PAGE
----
One of the most valuable and basic uses of reflection is to find out what methods are defined within a class. To do this the following code can be used:

   import java.lang.reflect.*;

   public class method1 {
      private int f1(
       Object p, int x) throws NullPointerException
      {
         if (p == null)
            throw new NullPointerException();
         return x;
      }

      public static void main(String args[])
      {
         try {
           Class cls = Class.forName("method1");

            Method methlist[] 
              = cls.getDeclaredMethods();
            for (int i = 0; i < methlist.length;
               i++) {  
               Method m = methlist[i];
               System.out.println("name 
                 = " + m.getName());
               System.out.println("decl class = " +
                              m.getDeclaringClass());
               Class pvec[] = m.getParameterTypes();
               for (int j = 0; j < pvec.length; j++)
                  System.out.println("
                   param #" + j + " " + pvec[j]);
               Class evec[] = m.getExceptionTypes();
               for (int j = 0; j < evec.length; j++)
                  System.out.println("exc #" + j 
                    + " " + evec[j]);
               System.out.println("return type = " +
                                  m.getReturnType());
               System.out.println("-----");
            }
         }
         catch (Throwable e) {
            System.err.println(e);
         }
      }
   }

The program first gets the Class description for method1, and then calls getDeclaredMethods to retrieve a list of Method objects, one for each method defined in the class. These include public, protected, package, and private methods. If you use getMethods in the program instead of getDeclaredMethods, you can also obtain information for inherited methods.

Once a list of the Method objects has been obtained, it’s simply a matter of displaying the information on parameter types, exception types, and the return type for each method. Each of these types, whether they are fundamental or class types, is in turn represented by a Class descriptor.

The output of the program is:

  name = f1
   decl class = class method1
   param #0 class java.lang.Object
   param #1 int
   exc #0 class java.lang.NullPointerException
   return type = int
   -----
   name = main
   decl class = class method1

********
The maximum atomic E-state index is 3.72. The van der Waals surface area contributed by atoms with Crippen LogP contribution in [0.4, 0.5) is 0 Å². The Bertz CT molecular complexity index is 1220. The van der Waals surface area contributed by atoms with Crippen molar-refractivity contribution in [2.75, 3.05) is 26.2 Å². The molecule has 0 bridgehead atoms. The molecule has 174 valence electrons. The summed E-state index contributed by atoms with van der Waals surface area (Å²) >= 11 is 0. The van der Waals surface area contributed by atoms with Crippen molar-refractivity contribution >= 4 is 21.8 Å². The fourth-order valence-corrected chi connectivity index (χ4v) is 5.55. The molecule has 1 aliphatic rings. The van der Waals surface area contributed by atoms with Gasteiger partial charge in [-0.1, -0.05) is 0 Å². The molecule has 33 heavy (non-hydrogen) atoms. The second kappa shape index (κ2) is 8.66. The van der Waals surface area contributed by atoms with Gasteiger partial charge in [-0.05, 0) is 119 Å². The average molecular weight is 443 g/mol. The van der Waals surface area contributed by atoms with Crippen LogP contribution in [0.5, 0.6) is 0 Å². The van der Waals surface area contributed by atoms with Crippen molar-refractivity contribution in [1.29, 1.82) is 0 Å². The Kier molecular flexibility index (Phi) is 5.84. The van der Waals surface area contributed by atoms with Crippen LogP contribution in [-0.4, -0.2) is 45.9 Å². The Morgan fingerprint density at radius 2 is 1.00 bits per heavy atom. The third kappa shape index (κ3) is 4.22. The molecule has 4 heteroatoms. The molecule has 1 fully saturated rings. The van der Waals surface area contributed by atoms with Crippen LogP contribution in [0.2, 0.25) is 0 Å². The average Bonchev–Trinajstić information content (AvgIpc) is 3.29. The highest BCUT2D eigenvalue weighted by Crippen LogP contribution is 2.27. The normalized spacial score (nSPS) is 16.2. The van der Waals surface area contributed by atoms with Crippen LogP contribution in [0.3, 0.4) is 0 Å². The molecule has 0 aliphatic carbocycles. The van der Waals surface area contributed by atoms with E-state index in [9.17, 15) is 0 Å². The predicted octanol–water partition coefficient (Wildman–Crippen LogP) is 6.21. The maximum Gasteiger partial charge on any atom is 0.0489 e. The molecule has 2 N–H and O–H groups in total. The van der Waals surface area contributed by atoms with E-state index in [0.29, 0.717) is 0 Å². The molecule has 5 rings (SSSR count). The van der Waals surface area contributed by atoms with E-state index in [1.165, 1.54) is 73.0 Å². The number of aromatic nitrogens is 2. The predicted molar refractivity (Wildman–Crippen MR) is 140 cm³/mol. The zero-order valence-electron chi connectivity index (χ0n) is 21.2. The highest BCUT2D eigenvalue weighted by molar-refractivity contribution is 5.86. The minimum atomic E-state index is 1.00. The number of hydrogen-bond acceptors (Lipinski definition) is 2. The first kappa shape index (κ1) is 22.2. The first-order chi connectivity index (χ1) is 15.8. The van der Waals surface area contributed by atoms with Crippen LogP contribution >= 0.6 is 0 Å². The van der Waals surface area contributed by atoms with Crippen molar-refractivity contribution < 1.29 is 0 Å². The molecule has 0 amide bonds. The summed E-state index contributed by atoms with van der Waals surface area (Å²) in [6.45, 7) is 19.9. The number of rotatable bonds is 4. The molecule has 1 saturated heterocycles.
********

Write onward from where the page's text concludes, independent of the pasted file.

param #0 class [Ljava.lang.String;
   return type = void
   -----

 

Obtaining Information About Constructors

A similar approach is used to find out about the constructors of a class. For example:

 import java.lang.reflect.*;

   public class constructor1 {
      public constructor1()
      {
      }

      protected constructor1(int i, double d)
      {
      }

      public static void main(String args[])
      {
         try {
           Class cls = Class.forName("constructor1");

           Constructor ctorlist[]
               = cls.getDeclaredConstructors();
         for (int i = 0; i < ctorlist.length; i++) {
               Constructor ct = ctorlist[i];
               System.out.println("name 
                 = " + ct.getName());
               System.out.println("decl class = " +
                            ct.getDeclaringClass());
               Class pvec[] = ct.getParameterTypes();
               for (int j = 0; j < pvec.length; j++)
                  System.out.println("param #" 
                     + j + " " + pvec[j]);
               Class evec[] = ct.getExceptionTypes();
               for (int j = 0; j < evec.length; j++)
                  System.out.println(
                    "exc #" + j + " " + evec[j]);
               System.out.println("-----");
            }
          }
          catch (Throwable e) {
             System.err.println(e);
          }
      }
   }

There is no return-type information retrieved in this example, because constructors don’t really have a true return type.

When this program is run, the output is:

   name = constructor1
   decl class = class constructor1
   -----
   name = constructor1
   decl class = class constructor1
   param #0 int
   param #1 double
   -----

 

Finding Out About Class Fields

It’s also possible to find out which data fields are defined in a class. To do this, the following code can be used:

   import java.lang.reflect.*;